The GCD says that the Wink team doesn’t necessarily look at experiential activations like this exhibit as marketing, but rather an extension of the brand being true to itself and doing projects it believes in. “We really believe in email and we see how our customers are growing and making a living off of their wild ideas using email,” he says. “So we really try not to follow the trends. Let's do what we're good at! And let's talk the way we talk! If you look at our website, we don’t use marketing words… It's a bit more of a conversation, rather than shouting at a crowd.”

He adds that the past 22 years of growth for Mailchimp have been fuelled by lessons from its customers - a group he acknowledges are “weird and incredible”, as well as getting smarter and more sceptical when it comes to advertising. This has resulted in Wink embracing Mailchimp’s individuality and personality - leaning into the yellow and chimpanzee-themed branding to stand alongside its varied customers, who use the platform for equally unique reasons - be it a large tech firm or a small creator making hats for cats.

“We're really trying to be true to ourselves, and do something that we really believe in,” Christian says, adding that Wink’s approach relies heavily on fully understanding Mailchimp’s product and its customers, and communicating the benefits of the brand in a non-technical way. Comparing the strategy to Apple’s ‘Shot on iPhone’ campaigns, he shares that projects like the recent ‘Turn Clustomers Into Customers’ campaign are focused less on Mailchimp’s features themselves, and more on the problems they solve.

This particular campaign, which features a hero film directed by Prettybird’s Calmatic, explores the benefit of ‘personalisation’ without creating a generic ‘product campaign’ - an insight that Wink identified using its first-party data. “Businesses market us as this one group, not as individuals. And with Mailchimp, you can really start to dissect them and create more personalised individual emails,” he says. “You might like a short email, but this person might like a longer one… that was kind of the idea behind [Clustomers]: How do you visualise personalisation?”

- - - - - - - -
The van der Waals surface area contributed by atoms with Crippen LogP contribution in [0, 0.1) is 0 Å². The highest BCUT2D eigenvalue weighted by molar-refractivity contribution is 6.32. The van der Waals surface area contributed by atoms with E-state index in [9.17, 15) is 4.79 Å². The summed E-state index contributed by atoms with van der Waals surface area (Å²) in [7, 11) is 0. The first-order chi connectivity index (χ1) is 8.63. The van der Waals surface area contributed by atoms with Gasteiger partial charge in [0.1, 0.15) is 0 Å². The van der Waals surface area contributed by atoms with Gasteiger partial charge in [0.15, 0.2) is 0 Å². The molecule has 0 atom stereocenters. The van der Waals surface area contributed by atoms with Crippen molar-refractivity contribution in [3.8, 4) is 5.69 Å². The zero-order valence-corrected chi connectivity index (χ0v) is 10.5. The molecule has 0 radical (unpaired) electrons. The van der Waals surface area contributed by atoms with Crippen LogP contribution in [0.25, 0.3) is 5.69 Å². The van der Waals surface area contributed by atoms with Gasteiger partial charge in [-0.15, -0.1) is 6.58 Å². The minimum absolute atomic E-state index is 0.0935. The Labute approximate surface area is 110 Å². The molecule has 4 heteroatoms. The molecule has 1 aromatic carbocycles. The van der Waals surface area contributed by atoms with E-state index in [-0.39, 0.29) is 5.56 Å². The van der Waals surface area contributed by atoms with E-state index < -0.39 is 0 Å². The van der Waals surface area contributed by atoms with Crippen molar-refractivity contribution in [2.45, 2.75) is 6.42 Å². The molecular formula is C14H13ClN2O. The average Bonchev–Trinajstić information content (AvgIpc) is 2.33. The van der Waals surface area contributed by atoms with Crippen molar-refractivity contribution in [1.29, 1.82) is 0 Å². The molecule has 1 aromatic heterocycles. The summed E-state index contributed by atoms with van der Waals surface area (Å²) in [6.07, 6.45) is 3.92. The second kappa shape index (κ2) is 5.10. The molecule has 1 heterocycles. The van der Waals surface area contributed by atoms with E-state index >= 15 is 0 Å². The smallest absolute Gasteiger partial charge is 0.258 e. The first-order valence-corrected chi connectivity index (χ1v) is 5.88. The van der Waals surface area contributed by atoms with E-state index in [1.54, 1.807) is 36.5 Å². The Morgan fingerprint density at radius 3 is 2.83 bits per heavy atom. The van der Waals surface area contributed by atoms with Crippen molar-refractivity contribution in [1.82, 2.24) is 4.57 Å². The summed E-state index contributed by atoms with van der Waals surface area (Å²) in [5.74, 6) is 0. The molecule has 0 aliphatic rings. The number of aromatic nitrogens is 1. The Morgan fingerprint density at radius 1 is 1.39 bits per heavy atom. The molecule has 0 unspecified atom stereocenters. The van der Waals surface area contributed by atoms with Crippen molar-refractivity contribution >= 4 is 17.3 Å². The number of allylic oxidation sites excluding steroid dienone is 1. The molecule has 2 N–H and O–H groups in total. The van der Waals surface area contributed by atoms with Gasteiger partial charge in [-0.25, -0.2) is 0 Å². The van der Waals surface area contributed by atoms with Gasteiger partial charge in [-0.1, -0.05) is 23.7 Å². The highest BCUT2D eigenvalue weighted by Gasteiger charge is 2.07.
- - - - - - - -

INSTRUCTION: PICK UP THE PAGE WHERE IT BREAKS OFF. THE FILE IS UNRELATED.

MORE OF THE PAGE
Above: '‘Turn Clustomers Into Customers’ hero film

So after this month’s activation in London, what is sitting in Wink’s ‘drafts’ folder, waiting to be sent out to new Mailchimp customers and old contacts alike? Well, while the team isn’t opposed to bringing on external help for campaigns with considerable assets or VFX demands, Wink has recently developed its own production capabilities, including hiring production designers, photographers, videographers and motion designers. And the new year already presents two opportunities to flex these creative and production muscles.

In January, Mailchimp is opening its new headquarters in Atlanta, which is providing Wink and Christian, who is leading the project from a creative standpoint, with its own design challenges. “People want to work from home, so we're competing with people's homes,” he explains. “So, how do we create a workspace that people actually want to go to, and that's inspiring, and that promotes productivity?”

Taking inspiration from the hustle and bustle of another of the States’ major cities, New York, the office is being designed to have a different feeling on each floor - using different furniture, colours and artwork to create distinct ‘neighbourhoods’. Each of the eight floors will be home to a different artistic movement, be it surrealism, futurism or contemporary art, created by around 100 different artists.

The following month then plays host to the Super Bowl, which Christian teases is a specific point of interest for the Wink creative team. While not aiming to purchase a TV spot during the broadcast, he says that the company will be creating a campaign around the Big Game to write another chapter in Mailchimp’s rich in-housing story.  

And if you can’t wait a couple months to see these land in your inbox, you can breathe in the Eau de Email yourself and immerse yourself in the history - and potential future - of the technology by planning a visit to the Design Museum here.